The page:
The Merchants Payments Coalition, which supports the reforms that created more transparency in the debit-card business, said it welcomed news that Home Depot is passing along savings from those reforms to customers.
Home Depot, the nation’s fourth-largest retailer, has cut prices on more than 3,000 products since the Durbin Amendment lowered bank fees on debit-card transactions, or “swipe fees,” starting in October, the Coalition said in a statement dated June 13 and posted on its web site. The statement cited a comment by a Home Depot executive to a banking publication:
“The money saved [by] Durbin goes into the pool of savings, lowers our overall operating costs and allows us to reinvest in the business to lower prices,” said Dwaine Kimmet, Home Depot’s treasurer and vice president of credit, to American Banker recently.
Critics claim that merchants are sitting on the savings from reformed swipe fees, the Coalition said, but publicly held retailers can refute that charge in their reported financial results. Their operating margins, for instance, would have risen were retailers sitting on savings, the merchants say. But in fact margins have shrunk since October because retailers such as Target, Sears, Walmart and Lowe’s must constantly compete on prices or lose business, the Coalition said.
“The evidence is plain that more transparency and competition on debit-card swipe fees has helped customers,” said Doug Kantor, counsel to the Merchants Payments Coalition.
Swipe fees still remain a huge cost to merchants from Main Street mom-and-pops to retail chains, the Coalition said. Atlanta-based Home Depot reports the fees are its third-highest operating cost after labor and real estate.
U.S. merchants pay the highest swipe fees in the world, and for many card fees are their second-highest operating cost, the Coalition said.
Other publications have also picked up on the savings story and reporting that merchants big and small are discounting thanks to reform. USA Today reported recently that gas stations, including Nice N Easy and some Exxon and Arco stations, advertise lower prices for customers who pay with cash or a debit card instead of a credit card. And Swedish furniture store IKEA offers savings vouchers on customers’ next purchase when they pay with a debit card.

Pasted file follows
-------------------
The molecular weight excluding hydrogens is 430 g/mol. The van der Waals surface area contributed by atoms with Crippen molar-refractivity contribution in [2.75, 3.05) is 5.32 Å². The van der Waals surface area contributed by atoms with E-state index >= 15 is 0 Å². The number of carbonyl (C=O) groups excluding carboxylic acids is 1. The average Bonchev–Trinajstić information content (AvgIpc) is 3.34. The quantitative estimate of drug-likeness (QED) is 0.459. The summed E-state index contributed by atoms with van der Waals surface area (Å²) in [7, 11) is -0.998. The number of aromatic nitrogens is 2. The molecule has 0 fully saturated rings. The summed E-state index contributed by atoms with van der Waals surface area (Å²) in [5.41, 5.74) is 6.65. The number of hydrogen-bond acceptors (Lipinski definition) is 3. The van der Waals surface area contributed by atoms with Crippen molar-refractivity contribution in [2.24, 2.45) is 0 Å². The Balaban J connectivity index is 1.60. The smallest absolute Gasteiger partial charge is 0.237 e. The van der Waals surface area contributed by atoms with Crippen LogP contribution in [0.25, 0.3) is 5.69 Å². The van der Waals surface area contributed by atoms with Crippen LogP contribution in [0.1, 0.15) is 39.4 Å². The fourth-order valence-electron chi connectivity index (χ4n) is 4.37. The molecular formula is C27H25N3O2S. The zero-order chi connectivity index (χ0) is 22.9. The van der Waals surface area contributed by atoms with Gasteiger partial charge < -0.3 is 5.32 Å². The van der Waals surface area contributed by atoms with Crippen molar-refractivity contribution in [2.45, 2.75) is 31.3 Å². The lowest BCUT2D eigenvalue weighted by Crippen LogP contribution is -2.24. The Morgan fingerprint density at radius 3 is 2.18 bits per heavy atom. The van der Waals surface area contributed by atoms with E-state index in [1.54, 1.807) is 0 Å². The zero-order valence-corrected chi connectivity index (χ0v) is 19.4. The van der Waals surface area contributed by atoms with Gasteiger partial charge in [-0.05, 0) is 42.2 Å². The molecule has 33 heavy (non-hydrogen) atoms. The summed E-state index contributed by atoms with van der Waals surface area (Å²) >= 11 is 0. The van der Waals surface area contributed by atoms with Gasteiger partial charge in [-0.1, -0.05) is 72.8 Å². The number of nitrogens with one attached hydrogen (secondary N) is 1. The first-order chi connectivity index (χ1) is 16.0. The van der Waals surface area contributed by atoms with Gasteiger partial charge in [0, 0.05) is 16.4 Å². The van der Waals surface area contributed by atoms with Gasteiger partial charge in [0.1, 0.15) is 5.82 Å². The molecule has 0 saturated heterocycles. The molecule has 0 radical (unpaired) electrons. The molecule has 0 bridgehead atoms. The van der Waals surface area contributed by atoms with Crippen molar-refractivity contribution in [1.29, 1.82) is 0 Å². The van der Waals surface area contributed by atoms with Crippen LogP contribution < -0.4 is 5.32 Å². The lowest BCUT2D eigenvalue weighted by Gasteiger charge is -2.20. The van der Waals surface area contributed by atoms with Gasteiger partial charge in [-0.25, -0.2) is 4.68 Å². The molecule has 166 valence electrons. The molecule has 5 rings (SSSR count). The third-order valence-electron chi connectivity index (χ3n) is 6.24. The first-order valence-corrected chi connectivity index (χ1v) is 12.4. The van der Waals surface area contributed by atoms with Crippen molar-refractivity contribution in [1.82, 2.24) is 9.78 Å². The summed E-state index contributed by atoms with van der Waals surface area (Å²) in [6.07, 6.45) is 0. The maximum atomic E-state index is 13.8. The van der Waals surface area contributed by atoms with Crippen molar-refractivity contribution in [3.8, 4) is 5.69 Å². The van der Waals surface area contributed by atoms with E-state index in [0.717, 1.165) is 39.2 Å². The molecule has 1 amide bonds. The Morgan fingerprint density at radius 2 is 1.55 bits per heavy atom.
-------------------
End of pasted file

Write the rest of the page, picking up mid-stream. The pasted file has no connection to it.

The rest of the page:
Lower prices bring more customers to stores, boosting retailing, which is a huge chunk of the economy.
Consumers are also saving on bank fees following the reforms. According to a study of checking account fees at the 50 largest banks and 50 mid-sized and small banks by MoneyRates.com, 39 percent offered free checking in the second half of last year, when debit reform took effect, up from only 35 percent in the first half.
And checking account fees also got cheaper, the survey found, with the average cost falling almost 50 cents to $11.28 from $11.75 in the first half.
“Now we need to bring competition and transparency to credit cards, too, to give some relief to consumers and Main Street businesses from the dysfunctional, anti-competitive credit card market,” Kantor said.
The Merchants Payments Coalition (UnfairCreditCardFees.com) is a group of retailers, supermarkets, drug stores, convenience stores, fuel stations, on-line merchants and other businesses fighting against what it calls unfair credit card fees and for a more competitive and transparent card system. The coalition’s member associations collectively represent about 2.7 million stores with approximately 50 million employees.